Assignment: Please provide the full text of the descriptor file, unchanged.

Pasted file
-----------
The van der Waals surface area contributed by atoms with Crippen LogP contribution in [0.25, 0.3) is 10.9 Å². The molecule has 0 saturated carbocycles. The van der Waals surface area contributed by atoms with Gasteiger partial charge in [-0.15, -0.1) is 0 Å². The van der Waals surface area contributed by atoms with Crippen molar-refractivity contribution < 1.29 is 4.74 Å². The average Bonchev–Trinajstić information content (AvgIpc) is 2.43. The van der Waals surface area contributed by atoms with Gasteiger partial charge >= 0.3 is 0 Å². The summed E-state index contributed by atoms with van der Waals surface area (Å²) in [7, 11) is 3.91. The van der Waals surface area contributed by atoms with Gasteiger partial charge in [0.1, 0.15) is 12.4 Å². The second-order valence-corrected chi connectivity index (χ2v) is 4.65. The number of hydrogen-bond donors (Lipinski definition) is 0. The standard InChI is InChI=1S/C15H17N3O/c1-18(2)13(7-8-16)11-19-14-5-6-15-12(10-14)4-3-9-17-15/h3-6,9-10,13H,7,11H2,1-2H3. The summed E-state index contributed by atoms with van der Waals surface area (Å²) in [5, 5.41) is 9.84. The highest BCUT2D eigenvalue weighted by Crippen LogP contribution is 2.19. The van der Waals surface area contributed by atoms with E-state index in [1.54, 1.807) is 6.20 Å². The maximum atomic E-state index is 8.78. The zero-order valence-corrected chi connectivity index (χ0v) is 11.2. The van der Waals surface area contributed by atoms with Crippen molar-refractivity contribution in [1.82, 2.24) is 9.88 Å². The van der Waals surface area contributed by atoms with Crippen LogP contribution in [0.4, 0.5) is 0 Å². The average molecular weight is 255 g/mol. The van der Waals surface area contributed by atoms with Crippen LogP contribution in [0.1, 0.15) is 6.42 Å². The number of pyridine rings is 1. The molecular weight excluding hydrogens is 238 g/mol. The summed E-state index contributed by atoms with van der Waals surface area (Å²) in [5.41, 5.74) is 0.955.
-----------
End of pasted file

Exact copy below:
The van der Waals surface area contributed by atoms with Crippen LogP contribution in [0.25, 0.3) is 10.9 Å². The molecule has 0 saturated carbocycles. The van der Waals surface area contributed by atoms with Gasteiger partial charge in [-0.15, -0.1) is 0 Å². The van der Waals surface area contributed by atoms with Crippen molar-refractivity contribution < 1.29 is 4.74 Å². The average Bonchev–Trinajstić information content (AvgIpc) is 2.43. The van der Waals surface area contributed by atoms with Gasteiger partial charge >= 0.3 is 0 Å². The summed E-state index contributed by atoms with van der Waals surface area (Å²) in [7, 11) is 3.91. The van der Waals surface area contributed by atoms with Gasteiger partial charge in [0.1, 0.15) is 12.4 Å². The second-order valence-corrected chi connectivity index (χ2v) is 4.65. The number of hydrogen-bond donors (Lipinski definition) is 0. The standard InChI is InChI=1S/C15H17N3O/c1-18(2)13(7-8-16)11-19-14-5-6-15-12(10-14)4-3-9-17-15/h3-6,9-10,13H,7,11H2,1-2H3. The summed E-state index contributed by atoms with van der Waals surface area (Å²) in [5, 5.41) is 9.84. The highest BCUT2D eigenvalue weighted by Crippen LogP contribution is 2.19. The van der Waals surface area contributed by atoms with E-state index in [1.54, 1.807) is 6.20 Å². The maximum atomic E-state index is 8.78. The zero-order valence-corrected chi connectivity index (χ0v) is 11.2. The van der Waals surface area contributed by atoms with Crippen molar-refractivity contribution in [1.82, 2.24) is 9.88 Å². The van der Waals surface area contributed by atoms with Crippen LogP contribution in [0.4, 0.5) is 0 Å². The average molecular weight is 255 g/mol. The van der Waals surface area contributed by atoms with Crippen LogP contribution in [0.1, 0.15) is 6.42 Å². The number of pyridine rings is 1. The molecular weight excluding hydrogens is 238 g/mol. The summed E-state index contributed by atoms with van der Waals surface area (Å²) in [5.41, 5.74) is 0.955.